Brisbane Art is an online visual arts guide available via the web and mobile applications. It is a live-archive spanning five years and showcases and documents current events, exhibitions, artist opportunities, artist profiles, local art spaces and arts writing. www.bneart.com
Brisbane Experimental Art Festival is an annual arts event that showcases new experimental arts practice from Brisbane in a one-night arts program. www.beaf.org.au
Q: How, why, when and where did you come up with the concept BNE ART?
TD: BNE ART was born out of a need to archive all the ephemeral events that were taking place in Brisbane and bridge the marketing gap between the commercial and emerging arts sector. I started to archive exhibitions, artist opportunities and artist profiles in 2010 on Vegas Spray, but soon realized I needed a separate platform to support the growing demand for an accessible digital visual arts guide. Five years on, the website has continually grown in scope and reach and has recently produced two mobile apps to support the arts marketing within Brisbane.
Q: Tell me about an ordinary day in the life of BNE ART?
TD: BNE ART receives emails and social media invites to showcase and archive information on the platform. I manage the visual arts guide and have created a system to source and publish information as up-to-date as possible. Because of the online nature of the project, I am able to update the BNE ART platform with ease from anywhere where I can access a computer and the internet. In 2014, I lived for a year in a remote country called Bhutan and was still able to manage the website from there….many people still thought I was based in Brisbane during that time.
Q: Is BNE ART largely a passion project for you?
TD: I am passionate about the development of Brisbane’s arts sector and I feel that BNE ART significantly supports audience development for the visual arts in Brisbane. I am passionate about continually developing the platform to be more accessible and functional.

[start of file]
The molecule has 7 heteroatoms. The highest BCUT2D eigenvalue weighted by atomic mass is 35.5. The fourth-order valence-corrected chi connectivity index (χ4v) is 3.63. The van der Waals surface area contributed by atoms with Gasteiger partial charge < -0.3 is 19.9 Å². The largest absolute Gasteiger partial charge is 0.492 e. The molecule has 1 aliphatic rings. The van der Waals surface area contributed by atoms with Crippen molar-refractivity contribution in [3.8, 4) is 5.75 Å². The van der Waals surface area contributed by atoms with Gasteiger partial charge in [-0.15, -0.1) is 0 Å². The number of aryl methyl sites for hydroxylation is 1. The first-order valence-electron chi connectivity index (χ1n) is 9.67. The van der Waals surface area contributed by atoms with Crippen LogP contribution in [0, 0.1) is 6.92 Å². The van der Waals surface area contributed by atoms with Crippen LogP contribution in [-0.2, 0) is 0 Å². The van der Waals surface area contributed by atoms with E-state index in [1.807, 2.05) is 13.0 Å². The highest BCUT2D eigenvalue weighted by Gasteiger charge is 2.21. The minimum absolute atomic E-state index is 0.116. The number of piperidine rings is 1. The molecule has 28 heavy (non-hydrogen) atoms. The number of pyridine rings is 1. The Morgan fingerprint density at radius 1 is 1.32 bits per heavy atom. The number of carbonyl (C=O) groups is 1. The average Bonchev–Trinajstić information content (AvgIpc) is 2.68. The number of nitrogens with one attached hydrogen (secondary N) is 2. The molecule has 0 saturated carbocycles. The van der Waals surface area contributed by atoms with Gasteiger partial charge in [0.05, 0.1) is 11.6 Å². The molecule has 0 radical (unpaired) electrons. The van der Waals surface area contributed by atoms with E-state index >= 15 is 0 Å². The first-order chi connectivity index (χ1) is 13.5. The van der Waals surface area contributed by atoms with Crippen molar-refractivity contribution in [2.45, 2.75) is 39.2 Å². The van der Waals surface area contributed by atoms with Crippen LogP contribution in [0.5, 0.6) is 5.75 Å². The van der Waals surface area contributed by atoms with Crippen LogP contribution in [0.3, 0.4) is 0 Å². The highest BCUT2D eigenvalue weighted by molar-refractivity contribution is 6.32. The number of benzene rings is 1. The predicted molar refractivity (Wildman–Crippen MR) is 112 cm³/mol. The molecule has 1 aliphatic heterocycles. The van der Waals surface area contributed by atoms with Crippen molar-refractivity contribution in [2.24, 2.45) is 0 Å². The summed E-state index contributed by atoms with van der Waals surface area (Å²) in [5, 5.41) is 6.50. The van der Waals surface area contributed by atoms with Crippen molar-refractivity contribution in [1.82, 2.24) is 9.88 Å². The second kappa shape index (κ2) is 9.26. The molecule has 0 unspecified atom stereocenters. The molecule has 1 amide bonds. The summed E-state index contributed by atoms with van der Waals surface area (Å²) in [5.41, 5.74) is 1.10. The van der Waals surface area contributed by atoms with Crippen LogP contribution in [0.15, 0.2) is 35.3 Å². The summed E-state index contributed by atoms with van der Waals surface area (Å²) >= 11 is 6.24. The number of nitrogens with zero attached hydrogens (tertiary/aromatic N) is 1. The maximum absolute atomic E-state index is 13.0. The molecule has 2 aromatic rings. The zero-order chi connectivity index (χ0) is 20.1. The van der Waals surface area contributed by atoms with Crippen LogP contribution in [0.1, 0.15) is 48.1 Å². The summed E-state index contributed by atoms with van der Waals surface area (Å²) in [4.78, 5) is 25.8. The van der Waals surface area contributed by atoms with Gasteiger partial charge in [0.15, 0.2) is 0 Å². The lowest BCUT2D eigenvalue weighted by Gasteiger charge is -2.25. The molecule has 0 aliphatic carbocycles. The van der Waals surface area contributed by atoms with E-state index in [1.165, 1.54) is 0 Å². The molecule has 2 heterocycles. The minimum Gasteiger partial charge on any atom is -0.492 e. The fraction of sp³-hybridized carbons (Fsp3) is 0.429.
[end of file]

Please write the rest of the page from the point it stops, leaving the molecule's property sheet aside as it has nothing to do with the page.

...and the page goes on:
Q: Travis did you manage to get along to the recent Ephemeral Traces: Brisbane Artist-Run Scene in the 1980s exhibition r at the University of Queensland Art Museum curated by artist and writer Peter Anderson and if so what did you like – or indeed not like – about this 1980s artist-run survey exhibition?
TD: Yes, I attended the opening night. It was great to see how my vision, passion and projects fit into the context of the ARI history in Brisbane and it gave me a great inspiration to continue the tradition started by artists and arts workers before me.
Q: What do you feel is the future for artist-runs, are you hopeful?
TD: There are many artist-run initiatives that have practiced over the past five years, and in 2016 alone, there have been a surprising number of young ARI’s pop up supporting the emerging arts sector. Within this climate, I am hopeful for a thriving ARI scene that continues to push boundaries of showcasing art in new spaces while creating a critical discourse around emerging arts practice in Brisbane.
Q: What is your vision for BNE ART?
TD: My vision for BNE ART is to have the mobile application on as many smart phones and devices as possible and to increase my marketing reach over the next five years to grow the user audience.
Read more about BNE ART here:
Read more about artist and BNEART Director Travis Dewan here: